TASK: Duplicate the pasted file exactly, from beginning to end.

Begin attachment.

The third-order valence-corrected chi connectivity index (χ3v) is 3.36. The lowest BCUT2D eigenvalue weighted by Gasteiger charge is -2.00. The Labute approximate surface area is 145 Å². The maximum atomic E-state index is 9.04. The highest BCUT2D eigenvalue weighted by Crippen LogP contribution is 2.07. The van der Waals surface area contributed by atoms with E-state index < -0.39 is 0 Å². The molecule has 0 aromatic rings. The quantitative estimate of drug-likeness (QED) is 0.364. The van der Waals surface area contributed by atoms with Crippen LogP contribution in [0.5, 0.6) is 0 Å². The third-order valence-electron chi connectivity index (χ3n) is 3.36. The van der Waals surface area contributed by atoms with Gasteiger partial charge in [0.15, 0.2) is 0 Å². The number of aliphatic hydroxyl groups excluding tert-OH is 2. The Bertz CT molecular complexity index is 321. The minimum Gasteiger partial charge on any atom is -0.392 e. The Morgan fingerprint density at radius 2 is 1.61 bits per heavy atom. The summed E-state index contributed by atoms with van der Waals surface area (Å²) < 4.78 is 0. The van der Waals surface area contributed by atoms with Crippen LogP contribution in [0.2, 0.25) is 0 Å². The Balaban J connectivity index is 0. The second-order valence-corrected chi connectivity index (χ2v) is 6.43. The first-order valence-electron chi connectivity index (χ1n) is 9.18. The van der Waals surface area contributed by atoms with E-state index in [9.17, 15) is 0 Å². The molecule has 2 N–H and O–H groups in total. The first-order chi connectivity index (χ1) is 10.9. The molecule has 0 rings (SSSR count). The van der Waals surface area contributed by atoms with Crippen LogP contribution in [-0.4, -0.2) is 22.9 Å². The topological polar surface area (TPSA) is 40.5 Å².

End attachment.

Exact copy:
The third-order valence-corrected chi connectivity index (χ3v) is 3.36. The lowest BCUT2D eigenvalue weighted by Gasteiger charge is -2.00. The Labute approximate surface area is 145 Å². The maximum atomic E-state index is 9.04. The highest BCUT2D eigenvalue weighted by Crippen LogP contribution is 2.07. The van der Waals surface area contributed by atoms with E-state index < -0.39 is 0 Å². The molecule has 0 aromatic rings. The quantitative estimate of drug-likeness (QED) is 0.364. The van der Waals surface area contributed by atoms with Crippen LogP contribution in [0.5, 0.6) is 0 Å². The third-order valence-electron chi connectivity index (χ3n) is 3.36. The van der Waals surface area contributed by atoms with Gasteiger partial charge in [0.15, 0.2) is 0 Å². The number of aliphatic hydroxyl groups excluding tert-OH is 2. The Bertz CT molecular complexity index is 321. The minimum Gasteiger partial charge on any atom is -0.392 e. The Morgan fingerprint density at radius 2 is 1.61 bits per heavy atom. The summed E-state index contributed by atoms with van der Waals surface area (Å²) < 4.78 is 0. The van der Waals surface area contributed by atoms with Crippen LogP contribution in [0.2, 0.25) is 0 Å². The Balaban J connectivity index is 0. The second-order valence-corrected chi connectivity index (χ2v) is 6.43. The first-order valence-electron chi connectivity index (χ1n) is 9.18. The van der Waals surface area contributed by atoms with E-state index in [9.17, 15) is 0 Å². The molecule has 2 N–H and O–H groups in total. The first-order chi connectivity index (χ1) is 10.9. The molecule has 0 rings (SSSR count). The van der Waals surface area contributed by atoms with Crippen LogP contribution in [-0.4, -0.2) is 22.9 Å². The topological polar surface area (TPSA) is 40.5 Å².